"Olga Tokarczuk’s The Lost Soul, an experimental fable illustrated by Joanna Concejo and translated by Antonia Lloyd-Jones, resonates with our current moment. . . . [M]ore charming than you might expect from an Important Fable by a writer who went on to win the 2018 Nobel Prize. . . . Along the way we are treated to Concejo’s lush, detailed representations, and to quietly dramatic juxtapositions of full-page images. . . . The Lost Soul, rendered with skillful precision in pencil, asks readers to make connections that aren’t always immediately clear—between two pictures or between word and image. . . . Fittingly for a book about the harmonious reunion of two parts, the double spread is the basic unit of visual storytelling for The Lost Soul, and it’s particularly effective in the showstopping scene in which the man and the soul gaze at each other with serene acknowledgment at long last. . . . [W]hat a striking, and lovely, material object it is." —The New York Times “Olga Tokarczuk’s simple words and Joanna Concejo’s tender images tell a story we need to hear and see now in our brutal present—the parable of a soul lost and found.” —Siri Hustvedt, author ofMemories of the Future
"The Lost Soul is a treasure. Tokarczuk and Concejo offer their readers another way to see the velocity of days, the grace in waiting, and time itself. Turning Concejo’s pages of wonderful drawings gave me a much-needed pause, and a reassuring perspective on loss, patience, and reward." —Leanne Shapton, author ofGuestbook
"Nobel Prize–winning Polish novelist Tokarczuk (Flights) teams up with artist Concejo for an elegant, meditative parable about isolation and redemption. The minimal text opens with “Once upon a time” and describes John, a workaholic businessman in existential crisis who feels “as if the world around him were flat, as if he were moving across a smooth page in a math exercise book, entirely covered in evenly spaced squares.” As he loses all sense of identity, a wise doctor diagnoses his spiritual malaise: “The world is full of people running about in a hurry... and their lost souls always left behind.” John decides to cease his frantic lifestyle in the hope that he and his soul can reunite. Tokarczuk’s poetic sensibility matches perfectly with Concejo’s hushed, evocative drawings, which comment abstractedly on the story, depicting humans in Hopper-esque isolation from each other and the natural world, until they eventually interact and integrate. As they do, the monochromatic pencils gradually incorporate rich hues of green and orange, representing life again in balance. This sincere collaboration invites readers to reflect upon existential themes on their own terms. It’s a soothing balm for tense, jagged times." —Publishers Weekly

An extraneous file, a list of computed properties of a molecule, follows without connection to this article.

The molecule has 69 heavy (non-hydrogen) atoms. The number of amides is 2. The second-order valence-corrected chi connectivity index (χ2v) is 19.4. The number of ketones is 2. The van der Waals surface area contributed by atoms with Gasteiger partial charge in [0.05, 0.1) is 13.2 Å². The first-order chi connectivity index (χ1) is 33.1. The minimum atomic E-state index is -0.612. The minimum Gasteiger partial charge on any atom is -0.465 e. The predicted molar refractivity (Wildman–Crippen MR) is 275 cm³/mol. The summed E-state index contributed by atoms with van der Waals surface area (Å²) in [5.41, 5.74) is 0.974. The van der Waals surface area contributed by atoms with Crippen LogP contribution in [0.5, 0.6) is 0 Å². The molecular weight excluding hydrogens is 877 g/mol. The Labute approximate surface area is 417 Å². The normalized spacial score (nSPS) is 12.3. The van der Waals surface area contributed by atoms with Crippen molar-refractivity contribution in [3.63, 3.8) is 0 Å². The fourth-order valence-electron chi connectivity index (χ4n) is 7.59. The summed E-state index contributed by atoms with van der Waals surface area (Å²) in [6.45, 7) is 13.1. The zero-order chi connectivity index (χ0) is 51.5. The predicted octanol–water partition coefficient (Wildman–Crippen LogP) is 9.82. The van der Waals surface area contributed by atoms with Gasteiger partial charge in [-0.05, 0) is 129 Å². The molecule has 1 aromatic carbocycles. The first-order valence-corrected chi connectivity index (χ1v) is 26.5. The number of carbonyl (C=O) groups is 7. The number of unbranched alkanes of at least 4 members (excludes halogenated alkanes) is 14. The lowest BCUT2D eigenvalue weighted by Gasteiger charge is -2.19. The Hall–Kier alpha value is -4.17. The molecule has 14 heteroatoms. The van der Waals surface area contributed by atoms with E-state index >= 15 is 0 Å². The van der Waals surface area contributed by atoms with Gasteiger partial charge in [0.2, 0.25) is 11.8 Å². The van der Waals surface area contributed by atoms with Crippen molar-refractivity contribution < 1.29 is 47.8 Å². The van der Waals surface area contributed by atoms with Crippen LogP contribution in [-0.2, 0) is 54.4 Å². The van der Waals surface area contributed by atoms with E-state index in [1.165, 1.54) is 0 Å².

"A collaboration between two masters, one a writer and the other an artist. It’s the story of a man who feels his life has lost meaning, and we follow his voyage through a mysterious and haunting inner world.” —Lydia McOscar, Brookline Booksmith
"There is something deeply moving in this slim volume of silent images and prose. Like so much of [Tokarczuk's] other work, [The Lost Soul] addresses our most contemporary problems and conditions before we can know them ourselves – like our frantic thoughtless romping of time and earth, which the pandemic suddenly made us see. . . . In Concejo’s drawings and Tokarczuk’s mysteriously sparse prose. . . we move closer to this space of silence, of growth, where we can begin to find what we have long ago forgotten and lost." —Marek Makowski, English Instructor, University of Wisconsin-Madison
"[A] beautiful collaboration with Joanna Concejo, a visual artist and fellow Pole, and Tokarczuk’s longtime translator Antonia Lloyd-Jones. The Lost Soul is a simple story about what happens when we are forced to wait for the little feet of our inner child to catch up with the hurried pace of life. . . In a time of uncertainty, stagnation, and grief, Tokarczuk and Concejo offer consolation—that we too might stop and recognize what is enough, endure our own “peaceful winters,” and possibly let go of the craving for more than that." —World Literature Today
"Tokarczuk and Concejo offer a beautiful, consoling little book that encourages us to let go of the impulse to be perpetually busy, and to make sure we haven’t left our souls behind." —The Calvert Journal